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The history of eyeglasses, part 1

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In the beginning was the word, and the word was blurry.

That’s because eyeglasses hadn’t been invented yet. If you were nearsighted, farsighted or had an astigmatism, you were out of luck. Everything was blurry.

It wasn’t until the late 13th century that corrective lenses were invented and crude, rudimentary things they were. But what did people whose vision wasn’t perfect do before that?

They did one of two things. They either resigned themselves to being unable to see well, or they did what clever people always do.

They improvised.

The first improvised eyeglasses were makeshift sunglasses, of a sort. Prehistoric Inuits wore flattened walrus ivory in front of their faces to block the sun’s rays. In ancient Rome, the emperor Nero would hold a polished emerald in front of his eyes to reduce the sun’s glare while he watched gladiators fight.

His tutor, Seneca, bragged that he read “all the books in Rome” through a large glass bowl filled with water, which magnified the print. There’s no record as to whether a goldfish got in the way.

This was the introduction of corrective lenses, which was advanced, a bit, in Venice around 1000 C.E., when Seneca’s bowl and water (and possibly goldfish) were replaced by a flat-bottom, convex glass sphere that was laid on top of the reading material, becoming in effect the first magnifying glass and enabling the Sherlock Holmes of medieval Italy to gather numerous clues to solve crimes. These “reading stones” also allowed monks to continue to read, write, and illuminate manuscripts after they turned 40.

Chinese judges of the 12th-century wore a type of sunglasses, made from smoky quartz crystals, held in front of their faces so their expressions couldn’t be discerned by witnesses they interrogated, giving the lie to the “inscrutable” stereotype. Although some accounts of Marco Polo’s travels to China 100 years later claim that he said he saw elderly Chinese wearing eyeglasses, these accounts have been discredited as hoaxes, since those who have scrutinized Marco Polo’s notebooks have found no mention of eyeglasses.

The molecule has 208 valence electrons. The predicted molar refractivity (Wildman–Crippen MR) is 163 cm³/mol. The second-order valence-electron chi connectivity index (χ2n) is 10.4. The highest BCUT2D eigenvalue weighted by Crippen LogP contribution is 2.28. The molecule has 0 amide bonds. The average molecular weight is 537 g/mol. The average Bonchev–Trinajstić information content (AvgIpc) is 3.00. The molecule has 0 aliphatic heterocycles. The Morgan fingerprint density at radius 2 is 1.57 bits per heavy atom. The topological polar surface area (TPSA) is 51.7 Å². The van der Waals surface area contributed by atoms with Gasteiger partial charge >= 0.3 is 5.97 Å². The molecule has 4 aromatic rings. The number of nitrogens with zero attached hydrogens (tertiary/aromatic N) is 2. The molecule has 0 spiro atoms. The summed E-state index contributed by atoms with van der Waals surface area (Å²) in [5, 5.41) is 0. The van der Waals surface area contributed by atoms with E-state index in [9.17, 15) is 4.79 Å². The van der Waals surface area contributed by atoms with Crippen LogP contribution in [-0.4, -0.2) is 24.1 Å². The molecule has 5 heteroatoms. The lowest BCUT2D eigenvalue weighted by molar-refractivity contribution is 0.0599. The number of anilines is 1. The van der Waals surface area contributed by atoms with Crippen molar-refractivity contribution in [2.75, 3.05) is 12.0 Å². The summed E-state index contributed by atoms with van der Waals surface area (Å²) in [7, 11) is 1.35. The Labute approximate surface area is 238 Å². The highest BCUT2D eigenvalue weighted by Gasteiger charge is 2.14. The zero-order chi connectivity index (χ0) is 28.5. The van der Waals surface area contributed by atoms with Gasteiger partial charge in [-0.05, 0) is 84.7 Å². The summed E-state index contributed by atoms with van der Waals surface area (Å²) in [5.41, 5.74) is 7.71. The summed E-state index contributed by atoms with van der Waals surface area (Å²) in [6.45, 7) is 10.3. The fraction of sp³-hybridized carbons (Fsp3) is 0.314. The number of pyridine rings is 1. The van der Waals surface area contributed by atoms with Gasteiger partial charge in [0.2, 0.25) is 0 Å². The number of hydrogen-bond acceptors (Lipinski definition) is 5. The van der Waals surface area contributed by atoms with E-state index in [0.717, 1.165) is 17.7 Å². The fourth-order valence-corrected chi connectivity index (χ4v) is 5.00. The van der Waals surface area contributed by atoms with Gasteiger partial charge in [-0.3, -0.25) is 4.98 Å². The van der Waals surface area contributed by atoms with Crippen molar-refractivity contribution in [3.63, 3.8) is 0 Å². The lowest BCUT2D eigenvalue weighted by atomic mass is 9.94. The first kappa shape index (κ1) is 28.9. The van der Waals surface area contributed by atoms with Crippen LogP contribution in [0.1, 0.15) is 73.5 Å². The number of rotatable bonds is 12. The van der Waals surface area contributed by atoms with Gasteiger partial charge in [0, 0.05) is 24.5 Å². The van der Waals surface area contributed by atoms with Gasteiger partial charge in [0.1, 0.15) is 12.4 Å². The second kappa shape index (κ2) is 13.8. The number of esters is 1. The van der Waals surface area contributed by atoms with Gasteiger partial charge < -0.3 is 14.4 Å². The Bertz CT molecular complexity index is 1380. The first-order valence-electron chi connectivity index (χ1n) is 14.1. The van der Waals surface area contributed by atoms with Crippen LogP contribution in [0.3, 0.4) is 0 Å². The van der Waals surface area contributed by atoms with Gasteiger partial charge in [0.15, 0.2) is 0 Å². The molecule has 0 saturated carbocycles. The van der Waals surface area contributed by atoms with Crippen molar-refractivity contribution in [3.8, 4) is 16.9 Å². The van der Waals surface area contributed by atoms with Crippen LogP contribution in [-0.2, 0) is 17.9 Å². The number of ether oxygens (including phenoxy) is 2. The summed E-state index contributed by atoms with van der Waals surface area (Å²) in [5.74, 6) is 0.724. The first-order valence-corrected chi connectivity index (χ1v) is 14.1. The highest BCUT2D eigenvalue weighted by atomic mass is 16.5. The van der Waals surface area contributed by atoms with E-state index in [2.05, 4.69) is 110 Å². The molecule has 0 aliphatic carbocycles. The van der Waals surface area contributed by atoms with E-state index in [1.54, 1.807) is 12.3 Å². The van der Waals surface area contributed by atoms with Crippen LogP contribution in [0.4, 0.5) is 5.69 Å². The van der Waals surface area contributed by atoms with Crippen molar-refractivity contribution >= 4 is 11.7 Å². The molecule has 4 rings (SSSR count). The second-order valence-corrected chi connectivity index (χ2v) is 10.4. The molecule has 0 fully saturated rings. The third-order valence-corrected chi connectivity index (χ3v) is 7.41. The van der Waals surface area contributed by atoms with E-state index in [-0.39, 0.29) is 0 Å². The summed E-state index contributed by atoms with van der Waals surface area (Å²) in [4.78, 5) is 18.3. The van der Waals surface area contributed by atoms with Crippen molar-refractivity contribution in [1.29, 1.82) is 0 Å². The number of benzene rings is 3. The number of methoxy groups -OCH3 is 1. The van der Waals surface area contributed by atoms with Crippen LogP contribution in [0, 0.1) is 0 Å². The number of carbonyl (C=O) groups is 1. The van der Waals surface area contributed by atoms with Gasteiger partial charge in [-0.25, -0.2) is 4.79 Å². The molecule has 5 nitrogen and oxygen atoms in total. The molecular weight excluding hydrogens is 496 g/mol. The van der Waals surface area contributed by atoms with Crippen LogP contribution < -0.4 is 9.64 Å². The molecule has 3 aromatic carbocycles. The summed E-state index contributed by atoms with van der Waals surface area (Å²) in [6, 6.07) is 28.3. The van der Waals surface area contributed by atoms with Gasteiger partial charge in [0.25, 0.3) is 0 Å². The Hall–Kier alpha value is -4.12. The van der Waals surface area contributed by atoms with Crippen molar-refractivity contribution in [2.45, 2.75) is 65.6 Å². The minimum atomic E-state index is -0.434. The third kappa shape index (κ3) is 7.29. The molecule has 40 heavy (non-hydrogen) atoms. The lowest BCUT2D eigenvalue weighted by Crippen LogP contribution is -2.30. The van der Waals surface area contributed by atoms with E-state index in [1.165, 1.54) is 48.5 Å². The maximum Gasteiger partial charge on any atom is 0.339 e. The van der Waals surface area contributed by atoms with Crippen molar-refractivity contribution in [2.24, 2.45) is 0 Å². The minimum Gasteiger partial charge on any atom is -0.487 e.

Although the exact date is in dispute, it is generally agreed upon that the first pair of corrective eyeglasses was invented in Italy sometime between 1268 and 1300. These were basically two reading stones (magnifying glasses) connected with a hinge balanced on the bridge of the nose.

The first illustrations of someone wearing this style of eyeglasses are in a series of mid-14th-century paintings by Tommaso da Modena, who featured monks using monocles and wearing these early pince-nez (French for “pinch nose”) style eyeglasses to read and copy manuscripts.

From Italy, this new invention was introduced to the “Low” or “Benelux” countries (Belgium, Netherlands, Luxembourg), Germany, Spain, France and England. These glasses were all convex lenses that magnified print and objects. It was in England that eyeglass fabricators began to advertise reading glasses as a boon for those over 40. In 1629 the Worshipful Company of Spectacle Makers was formed, with this slogan: “A blessing to the aged”.

An important breakthrough came in the early 16th century, when concave lenses were created for the nearsighted Pope Leo X. Now eyeglasses for farsightedness and nearsightedness existed. However, all of these early versions of eyeglasses came with a major problem – they wouldn’t stay on your face.

So Spanish eyeglass manufacturers tied silk ribbons to the lenses and looped the ribbons on the wearer’s ears. When these glasses were introduced to China by Spanish and Italian missionaries, the Chinese discarded the notion of looping the ribbons at the ears. They tied little weights to the end of the ribbons to make them stay on the ear.

Then a London optician, Edward Scarlett, in 1730 created the forerunner of the modern temple arms, two rigid rods that attached to the lenses and rested on top of the ears. Twenty-two years later the eyeglasses designer James Ayscough refined the temple arms, adding hinges to enable them to fold. He also tinted all of his lenses green or blue, not to make them sunglasses, but because he thought these tints also helped to improve vision.

That's the end of part one. Check out the history of eyeglasses, part two, where we pick up with the invention of bifocals. Did Benjamin Franklin actually invent them? Stay tuned.

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